Vandervort said more detailed data on such cases can help advocates in shaping public education campaigns.
“This data set provides the opportunity to say that unsafe sleep is a real problem — a large number of children are dying from this,” he said. “There are a lot of public policy implications.”
Ultimately, few states provided what HHS considers the minimum information for each child who died or nearly died.
Michigan, for example, denied our initial records request entirely, then did the same after an appeal before finally releasing some of the material last year.
“It was a mistake on our part,” Bob Wheaton, a spokesman for the Michigan Department of Health & Human Services, said in a statement about the denials. “The department is taking steps to ensure the information is publicly available in the future.”
Tom DeMatteo, attorney for the Connecticut Department of Children and Families, at first said he was unaware of any requirement to disclose the records we requested. Then he said the request should have been made to the Office of the Child Advocate. That same week, however, Faith Vos Winkel at the Office of the Child Advocate told us the opposite. “I think what you are requesting falls under the purview of the Department of Children and Families,” her e-mail said. (The Department of Children and Families subsequently provided some records.)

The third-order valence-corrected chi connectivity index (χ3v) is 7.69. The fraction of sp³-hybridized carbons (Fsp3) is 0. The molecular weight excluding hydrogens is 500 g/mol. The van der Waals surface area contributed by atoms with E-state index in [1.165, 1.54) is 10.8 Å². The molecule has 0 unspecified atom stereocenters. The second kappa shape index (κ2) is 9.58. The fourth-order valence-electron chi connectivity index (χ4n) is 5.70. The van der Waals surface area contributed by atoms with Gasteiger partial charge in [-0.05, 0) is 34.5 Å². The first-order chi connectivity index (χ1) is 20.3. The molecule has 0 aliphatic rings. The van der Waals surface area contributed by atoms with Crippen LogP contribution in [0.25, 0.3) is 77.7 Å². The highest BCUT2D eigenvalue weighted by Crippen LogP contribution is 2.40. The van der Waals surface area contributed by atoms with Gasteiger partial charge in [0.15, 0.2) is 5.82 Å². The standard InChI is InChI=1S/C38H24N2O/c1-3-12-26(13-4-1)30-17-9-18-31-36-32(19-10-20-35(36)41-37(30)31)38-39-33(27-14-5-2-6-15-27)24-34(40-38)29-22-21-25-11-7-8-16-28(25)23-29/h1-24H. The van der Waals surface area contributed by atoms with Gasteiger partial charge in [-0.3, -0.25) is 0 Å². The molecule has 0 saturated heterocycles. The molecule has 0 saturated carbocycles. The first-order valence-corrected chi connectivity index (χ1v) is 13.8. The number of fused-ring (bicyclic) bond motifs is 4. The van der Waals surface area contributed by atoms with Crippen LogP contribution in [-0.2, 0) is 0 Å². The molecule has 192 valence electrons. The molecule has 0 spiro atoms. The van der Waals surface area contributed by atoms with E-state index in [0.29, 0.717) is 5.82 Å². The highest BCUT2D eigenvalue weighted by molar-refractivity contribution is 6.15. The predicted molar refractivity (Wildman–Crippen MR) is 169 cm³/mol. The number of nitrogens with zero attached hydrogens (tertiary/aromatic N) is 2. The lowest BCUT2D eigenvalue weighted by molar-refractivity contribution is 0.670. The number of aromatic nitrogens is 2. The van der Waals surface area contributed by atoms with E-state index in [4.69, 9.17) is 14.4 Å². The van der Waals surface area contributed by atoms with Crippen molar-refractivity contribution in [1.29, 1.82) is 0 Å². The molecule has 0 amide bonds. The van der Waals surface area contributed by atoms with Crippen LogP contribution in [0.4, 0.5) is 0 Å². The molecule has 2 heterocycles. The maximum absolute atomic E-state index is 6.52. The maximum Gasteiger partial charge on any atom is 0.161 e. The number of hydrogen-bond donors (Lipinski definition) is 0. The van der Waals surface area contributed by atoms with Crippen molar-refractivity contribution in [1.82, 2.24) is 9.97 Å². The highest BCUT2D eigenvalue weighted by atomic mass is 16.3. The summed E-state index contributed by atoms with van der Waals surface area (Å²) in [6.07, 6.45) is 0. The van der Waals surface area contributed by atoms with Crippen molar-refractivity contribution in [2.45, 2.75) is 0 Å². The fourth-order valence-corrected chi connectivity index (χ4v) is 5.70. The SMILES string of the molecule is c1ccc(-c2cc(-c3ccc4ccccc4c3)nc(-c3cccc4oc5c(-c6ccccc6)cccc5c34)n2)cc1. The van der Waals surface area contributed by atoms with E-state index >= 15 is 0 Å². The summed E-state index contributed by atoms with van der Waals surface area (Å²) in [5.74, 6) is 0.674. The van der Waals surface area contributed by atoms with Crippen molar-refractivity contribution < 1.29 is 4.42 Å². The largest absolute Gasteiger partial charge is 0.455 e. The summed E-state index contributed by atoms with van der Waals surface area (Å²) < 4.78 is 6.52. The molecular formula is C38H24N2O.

Some states also didn’t know what CAPTA requires them to release about whether there had been contact between state social workers and children who later died. Experts say that roughly half of fatally abused or neglected children have had contact with social workers before their deaths. Yet, Alabama state protective services officials said there was “pertinent” prior contact in only two of the 160 child death cases in their state.
“There’s no way that’s accurate,” said Theresa Covington of Within Our Reach, an organization established to advance the recommendations of the Obama administration’s Commission to Eliminate Child Abuse and Neglect Fatalities.
As spotty as the data on fatalities is, the information on near-fatalities is markedly worse.
This reflects, in part, a wrinkle in the disclosure law. It requires states to release information about near-fatalities when asked, but does not explicitly require them to track these cases systematically or report them to the federal government. It’s clear many states don’t have any sort of tracking mechanism.
“The department does not collect or report on near deaths, as we have been told by our federal partners that we are not required to do so,” wrote Sarah Woods, the assistant legislative liaison for Alaska’s Department of Health and Social Services.
CAPTA defines a “near fatality” as a case in which a doctor determined a child to be in “serious” or “critical” condition, but states often use different definitions.